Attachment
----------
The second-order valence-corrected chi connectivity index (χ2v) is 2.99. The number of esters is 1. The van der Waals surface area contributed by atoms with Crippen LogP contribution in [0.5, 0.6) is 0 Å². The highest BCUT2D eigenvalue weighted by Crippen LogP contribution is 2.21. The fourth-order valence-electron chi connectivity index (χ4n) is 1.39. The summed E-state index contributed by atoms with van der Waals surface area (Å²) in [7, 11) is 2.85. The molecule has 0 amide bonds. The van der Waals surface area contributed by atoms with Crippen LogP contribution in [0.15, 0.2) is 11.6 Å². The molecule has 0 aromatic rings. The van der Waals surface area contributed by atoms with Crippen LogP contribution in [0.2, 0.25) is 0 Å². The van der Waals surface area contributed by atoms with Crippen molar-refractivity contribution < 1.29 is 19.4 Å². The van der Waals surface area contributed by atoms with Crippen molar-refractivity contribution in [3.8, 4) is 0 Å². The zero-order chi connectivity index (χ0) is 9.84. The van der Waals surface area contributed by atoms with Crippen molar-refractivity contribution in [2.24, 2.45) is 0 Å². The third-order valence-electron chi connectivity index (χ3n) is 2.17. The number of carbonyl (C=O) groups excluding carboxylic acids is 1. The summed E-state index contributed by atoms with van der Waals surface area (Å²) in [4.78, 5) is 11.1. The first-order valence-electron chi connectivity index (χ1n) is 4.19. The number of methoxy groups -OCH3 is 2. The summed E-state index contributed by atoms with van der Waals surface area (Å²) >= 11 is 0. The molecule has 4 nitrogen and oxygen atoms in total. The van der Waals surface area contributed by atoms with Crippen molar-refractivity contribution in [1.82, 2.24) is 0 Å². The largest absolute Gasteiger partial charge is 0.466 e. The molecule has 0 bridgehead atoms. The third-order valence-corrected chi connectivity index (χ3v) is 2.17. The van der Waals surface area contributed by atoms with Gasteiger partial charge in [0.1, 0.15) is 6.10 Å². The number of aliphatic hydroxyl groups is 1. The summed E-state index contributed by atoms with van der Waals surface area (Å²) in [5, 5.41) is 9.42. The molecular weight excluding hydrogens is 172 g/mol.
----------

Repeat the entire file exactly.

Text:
The second-order valence-corrected chi connectivity index (χ2v) is 2.99. The number of esters is 1. The van der Waals surface area contributed by atoms with Crippen LogP contribution in [0.5, 0.6) is 0 Å². The highest BCUT2D eigenvalue weighted by Crippen LogP contribution is 2.21. The fourth-order valence-electron chi connectivity index (χ4n) is 1.39. The summed E-state index contributed by atoms with van der Waals surface area (Å²) in [7, 11) is 2.85. The molecule has 0 amide bonds. The van der Waals surface area contributed by atoms with Crippen LogP contribution in [0.15, 0.2) is 11.6 Å². The molecule has 0 aromatic rings. The van der Waals surface area contributed by atoms with Crippen LogP contribution in [0.2, 0.25) is 0 Å². The van der Waals surface area contributed by atoms with Crippen molar-refractivity contribution < 1.29 is 19.4 Å². The van der Waals surface area contributed by atoms with Crippen molar-refractivity contribution in [3.8, 4) is 0 Å². The zero-order chi connectivity index (χ0) is 9.84. The van der Waals surface area contributed by atoms with Crippen molar-refractivity contribution in [2.24, 2.45) is 0 Å². The third-order valence-electron chi connectivity index (χ3n) is 2.17. The number of carbonyl (C=O) groups excluding carboxylic acids is 1. The summed E-state index contributed by atoms with van der Waals surface area (Å²) in [4.78, 5) is 11.1. The first-order valence-electron chi connectivity index (χ1n) is 4.19. The number of methoxy groups -OCH3 is 2. The summed E-state index contributed by atoms with van der Waals surface area (Å²) >= 11 is 0. The molecule has 4 nitrogen and oxygen atoms in total. The van der Waals surface area contributed by atoms with Crippen molar-refractivity contribution in [1.82, 2.24) is 0 Å². The largest absolute Gasteiger partial charge is 0.466 e. The molecule has 0 bridgehead atoms. The third-order valence-corrected chi connectivity index (χ3v) is 2.17. The van der Waals surface area contributed by atoms with Gasteiger partial charge in [0.1, 0.15) is 6.10 Å². The number of aliphatic hydroxyl groups is 1. The summed E-state index contributed by atoms with van der Waals surface area (Å²) in [5, 5.41) is 9.42. The molecular weight excluding hydrogens is 172 g/mol.